By Joe Bachman
“I didn’t mean to kill my brother.”
A statement made by then 55-year-old Ronald Horan to police two years ago, hours after allegedly and unintentionally sending his brother down a flight of stairs. Horan is charged with second-degree reckless homicide.
According to police reports, on Aug. 7, 2014, officers were dispatched to the 1100 block of Baker St. regarding a 911 call from Ronald Horan to report a murder. Police arrived to find 52-year-old Tracey Horan, dead and buried in a shallow grave, covered with leaves and debris.
According to Horan, now 57, he was in a verbal altercation with his brother at the time of the incident. The two would argue to the front door of Ronald Horan’s upper-level apartment when Ronald asked Tracey to leave.
Horan slammed the door on his brother, hitting his back and causing him to fall down the stairs. The fall would break Tracey Horan’s neck, fatally wounding him. After hearing a few “thumps”, Ronald Horan opened the door to find Tracey Horan non-responsive at the bottom of the steps.
Ronald claimed to make attempts at resuscitating Tracey, but the attempts failed, and Ronald assumed Tracey dead. After going back upstairs to drink a beer, an hour and a half later, Ronald Horan buried his brother in his backyard. Horan then made a 911 call to report a murder.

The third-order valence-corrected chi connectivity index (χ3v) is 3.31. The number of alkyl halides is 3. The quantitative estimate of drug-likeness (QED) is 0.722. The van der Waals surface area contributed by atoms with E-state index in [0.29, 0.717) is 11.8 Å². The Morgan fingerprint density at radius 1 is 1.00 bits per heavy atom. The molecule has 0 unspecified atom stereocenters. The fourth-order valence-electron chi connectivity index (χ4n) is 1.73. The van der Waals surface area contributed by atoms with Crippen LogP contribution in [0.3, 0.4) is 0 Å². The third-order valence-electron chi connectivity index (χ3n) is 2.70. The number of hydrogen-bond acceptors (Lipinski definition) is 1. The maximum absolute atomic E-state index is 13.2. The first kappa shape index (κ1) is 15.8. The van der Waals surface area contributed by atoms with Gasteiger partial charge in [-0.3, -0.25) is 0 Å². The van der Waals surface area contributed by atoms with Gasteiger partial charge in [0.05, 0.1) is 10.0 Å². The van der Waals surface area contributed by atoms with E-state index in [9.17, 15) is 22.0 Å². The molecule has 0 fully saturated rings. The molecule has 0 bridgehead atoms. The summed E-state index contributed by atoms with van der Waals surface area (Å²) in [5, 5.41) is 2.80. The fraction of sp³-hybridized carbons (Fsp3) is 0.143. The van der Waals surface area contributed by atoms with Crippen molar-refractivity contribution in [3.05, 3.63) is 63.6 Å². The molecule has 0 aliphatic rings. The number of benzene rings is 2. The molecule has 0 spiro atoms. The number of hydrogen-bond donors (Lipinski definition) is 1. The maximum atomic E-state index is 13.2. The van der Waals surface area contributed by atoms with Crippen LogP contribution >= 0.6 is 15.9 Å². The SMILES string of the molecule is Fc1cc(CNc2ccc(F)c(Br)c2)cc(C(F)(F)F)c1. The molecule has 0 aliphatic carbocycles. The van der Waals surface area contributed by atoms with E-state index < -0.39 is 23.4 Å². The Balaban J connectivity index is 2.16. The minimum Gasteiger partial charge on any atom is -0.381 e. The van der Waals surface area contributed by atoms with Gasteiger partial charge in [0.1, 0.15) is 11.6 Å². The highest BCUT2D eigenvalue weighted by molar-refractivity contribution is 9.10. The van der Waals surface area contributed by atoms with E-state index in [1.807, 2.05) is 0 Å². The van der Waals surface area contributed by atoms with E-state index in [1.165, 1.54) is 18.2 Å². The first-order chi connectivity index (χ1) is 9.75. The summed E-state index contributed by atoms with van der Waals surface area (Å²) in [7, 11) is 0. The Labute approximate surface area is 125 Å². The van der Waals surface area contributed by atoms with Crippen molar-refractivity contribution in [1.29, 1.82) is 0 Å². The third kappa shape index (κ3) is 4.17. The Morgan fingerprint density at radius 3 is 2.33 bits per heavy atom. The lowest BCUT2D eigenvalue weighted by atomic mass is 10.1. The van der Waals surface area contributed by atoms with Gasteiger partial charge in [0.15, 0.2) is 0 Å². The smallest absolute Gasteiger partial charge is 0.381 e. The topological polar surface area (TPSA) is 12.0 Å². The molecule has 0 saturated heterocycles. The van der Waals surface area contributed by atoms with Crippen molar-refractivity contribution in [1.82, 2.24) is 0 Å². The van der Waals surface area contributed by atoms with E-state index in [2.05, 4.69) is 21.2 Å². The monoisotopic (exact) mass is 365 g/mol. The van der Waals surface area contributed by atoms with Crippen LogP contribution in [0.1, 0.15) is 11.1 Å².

“He says, ‘I killed my brother, I pushed him down a flight of stairs'”, said District Attorney Craig Lambert in his opening statements regarding Horan’s own words to police hours after the incident. According to Lambert this case is “straight-forward” and “not complicated”.
According to Horan’s attorney, Gary Kryshak, with no witnesses, and Horan being too intoxicated to be fully aware of his actions, there is room for doubt of Horan’s guilt. Blood tests revealed a blood alcohol level of .182 for Horan.
“That burden of proof is beyond a reasonable doubt,” said Kryshak. “It’s not maybe, it’s not probably, it’s not I think so — they [the brothers] had a drinking problem.”
The state called multiple law enforcement officers at the scene that night, as well as Dane County Medical Examiner Dr. Vincent Tranchida, to confirm the events of the incident.
“It is my medical opinion that Tracey L. Horan died following blunt trauma of his neck, with fracture of his cervical spine, alanto-pccipital dislocation (a severe injury of the upper spine with dislocation between the base of the skull and the beginning of the spine [first cervical vertebea]) and crush injury of the upper cervical spinal cord.” said Tranchida.
Late in the day, Horan took the stand and told the district attorney that contrary to prior statements, he did not push Tracey Horan down the stairs by slamming the door on him. In response to Lambert, Horan hid the body since he believed his ankle bracelet would go off since he buried his brother outside past his curfew, and did not want to go back to prison for violating his probation by drinking.
“I didn’t push him down the stairs.” said Horan. When asked by attorney Kryshak if he still feels guilty for what happened Horan replied “Yes, I do.”
Closing statements will be heard tomorrow and the jury will convene to decide Horan’s fate. He faces up to 25 years imprisonment for the charge of second-degree reckless homicide.